Chile receives 70 percent of Argentina's natural gas exports, which go to electrical plants, and cover 37 percent of the country's electricity demand. On April 1, 2007 Argentina decided to reduce its supply of natural gas to Chile by 14 percent - around 2.3 million cubic meters daily. The cut seriously affected the Antofagasta and Atacama regions in the north of the country, which do not have hydroelectric energy sources. The cuts disrupted the regions large mining base, including Chiquicamata, the world’s largest open copper mine. The national copper corporation, Codelco Chile announced they would use diesel to alleviate the natural gas deficit.
The flow of natural gas from Argentina in 1997 came as a blessing for Chile as wholesale prices where considerably lower than other energy sources. However with supply lines being threatened the Chilean government has to seriously examine its energy policy as a net importer of energy.
For decades the Chilean government has realized the importance of energy to support economic growth. In 1997 the Gas Andes pipeline was completed, connecting Argentina's Neuquina basin with Santiago. In 1999, two gas pipelines, the Gas Atacama and the NorAndino pipelines, were completed linking Argentina's Northwest basin to the mining regions in the north of Chile. Although progress has been made by various administrations most notably in the development of hydropower, Chile is now at a cross roads with its energy policy.
History teaches us long term social progress in Chile need to be aligned with long term energy sustainability. How can the Chilean government aim to alleviate poverty without securing the energy to mobilize its industries - which in turn generate employment and exports to fund expenditures in social programs? History also teaches us politicians grapple with decisions that do not provide tangible results during the tenure of their administration. The Chilean government could for example allocate a portion of the surplus from copper exports to fund new energy initiatives. While this might not be a popular decision in the short term it could ensure the long term energy security of the country.
Intertwined with economic and social factors is the issue of environmental protection; making a viable energy policy challenging for any administration. According to forecasts by the International Energy Agency, Latin America will need $1.3 billion in new investments in the energy sector by 2030 in order to deal with increased demand. The reality is that the large majority of that investment will be privately funded.
While Chile can develop a sound energy policy it is impacted by the decisions of its neighbors. Case in point, in May 2005, Bolivia’s Congress approved a new Hydrocarbons Law that levies an additional 32 percent tax on oil and gas production at the wellhead, on top of the existing 18 percent royalty. This has been a controversial decision that divides public opinion. Is the protection of a nations’ natural resources comprise its potential net benefit by disincentivising investment aimed at increasing capacity, efficiency and distribution?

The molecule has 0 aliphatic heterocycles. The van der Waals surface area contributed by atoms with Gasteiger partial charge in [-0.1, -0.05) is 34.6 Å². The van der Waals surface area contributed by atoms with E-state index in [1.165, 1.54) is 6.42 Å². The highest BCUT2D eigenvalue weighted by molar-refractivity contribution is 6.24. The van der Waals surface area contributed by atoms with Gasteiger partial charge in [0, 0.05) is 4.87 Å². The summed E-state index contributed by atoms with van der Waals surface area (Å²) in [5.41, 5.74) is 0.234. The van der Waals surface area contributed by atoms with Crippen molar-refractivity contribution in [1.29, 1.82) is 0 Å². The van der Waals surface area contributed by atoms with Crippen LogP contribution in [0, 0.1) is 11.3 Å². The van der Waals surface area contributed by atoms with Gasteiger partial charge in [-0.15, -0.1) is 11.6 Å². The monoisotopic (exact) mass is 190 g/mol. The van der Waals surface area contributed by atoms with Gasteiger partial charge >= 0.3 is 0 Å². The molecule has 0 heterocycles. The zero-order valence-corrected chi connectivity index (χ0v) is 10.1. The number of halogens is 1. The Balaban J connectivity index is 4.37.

While hydroelectric and gas provide the large majority of Chile’s energy supply, there is significant opportunity for the development of wind, solar, biomass, agro-fuel, wave and geothermal based energy.
Wind. There is only one wind energy plant is in operation in Chile. “Alto Baguales” owned by Empresa Electrica de Aysen is situated in the South of Chile, provides 19,000 families with energy. Companies including Pacific Hydro (Australia) and Meridian Gold (Canada) are proposing projects totalling US$678 million.
Solar. While the north of Chile is probably one of the most suitable places for the exploitation of solar energy applications, it’s use in Chile is restricted to local applications because of the high cost associated with this technology.
Biomass. Biogas projects in Chile have been associated to landfill operations whereby the biogas is extracted from their sites, processed and sold in portable tanks. The use of bio-digesters has been extensively used in swine farms to lower methane emission, re-use the methane and generate carbon credits sold on the international CER (Certified Emission Reductions) market.
Agro-fuel. The Chilean government’s Innovation Agriculture Fund (FIA) will assign US$1 million to agro-fuel investigation and to develop/adapt technologies to produce agro-fuels in Chile. However the logistics of implementing sustainable afro-fuel are considerable. In order to produce the 300,000 cubic meters of ethanol required to replace 10% of gasoline, Chile requires to cultivate an additional 62,500 hectares of corn (now, 100,000 hectares are cultivated for human consumption and animal feed).
Wave. Chile’s 4, 200 kilometers of coastline and geography offers a perfect setting for tidal and wave technologies. Despite these conditions, any efforts to develop this technology have been limited by the lack of incentives and regulations to encourage its development.
Geothermal. Geothermal capacity in Chile is outstanding but drilling and prospecting costs are high. Law 19, 657 of the Ministry of Mines and Energy regulates the concession process.